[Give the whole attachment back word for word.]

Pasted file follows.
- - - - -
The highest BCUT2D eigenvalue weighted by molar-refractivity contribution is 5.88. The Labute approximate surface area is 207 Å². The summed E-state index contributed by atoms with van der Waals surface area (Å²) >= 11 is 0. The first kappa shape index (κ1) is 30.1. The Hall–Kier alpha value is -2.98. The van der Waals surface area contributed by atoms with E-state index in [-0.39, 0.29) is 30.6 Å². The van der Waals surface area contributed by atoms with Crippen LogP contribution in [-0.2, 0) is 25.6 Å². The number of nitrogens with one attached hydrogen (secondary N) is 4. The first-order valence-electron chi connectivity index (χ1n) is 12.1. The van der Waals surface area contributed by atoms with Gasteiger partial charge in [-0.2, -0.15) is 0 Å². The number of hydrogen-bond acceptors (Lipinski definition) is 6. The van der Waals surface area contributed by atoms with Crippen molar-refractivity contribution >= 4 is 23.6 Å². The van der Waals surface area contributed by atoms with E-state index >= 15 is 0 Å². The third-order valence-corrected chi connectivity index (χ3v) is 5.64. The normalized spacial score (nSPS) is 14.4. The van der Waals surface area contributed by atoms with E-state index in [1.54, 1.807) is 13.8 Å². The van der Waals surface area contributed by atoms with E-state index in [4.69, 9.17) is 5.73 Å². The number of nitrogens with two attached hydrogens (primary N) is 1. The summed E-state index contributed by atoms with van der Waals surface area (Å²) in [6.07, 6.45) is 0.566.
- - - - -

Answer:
The highest BCUT2D eigenvalue weighted by molar-refractivity contribution is 5.88. The Labute approximate surface area is 207 Å². The summed E-state index contributed by atoms with van der Waals surface area (Å²) >= 11 is 0. The first kappa shape index (κ1) is 30.1. The Hall–Kier alpha value is -2.98. The van der Waals surface area contributed by atoms with E-state index in [-0.39, 0.29) is 30.6 Å². The van der Waals surface area contributed by atoms with Crippen LogP contribution in [-0.2, 0) is 25.6 Å². The number of nitrogens with one attached hydrogen (secondary N) is 4. The first-order valence-electron chi connectivity index (χ1n) is 12.1. The van der Waals surface area contributed by atoms with Gasteiger partial charge in [-0.2, -0.15) is 0 Å². The number of hydrogen-bond acceptors (Lipinski definition) is 6. The van der Waals surface area contributed by atoms with Crippen molar-refractivity contribution >= 4 is 23.6 Å². The van der Waals surface area contributed by atoms with E-state index >= 15 is 0 Å². The third-order valence-corrected chi connectivity index (χ3v) is 5.64. The normalized spacial score (nSPS) is 14.4. The van der Waals surface area contributed by atoms with E-state index in [1.54, 1.807) is 13.8 Å². The van der Waals surface area contributed by atoms with E-state index in [4.69, 9.17) is 5.73 Å². The number of nitrogens with two attached hydrogens (primary N) is 1. The summed E-state index contributed by atoms with van der Waals surface area (Å²) in [6.07, 6.45) is 0.566.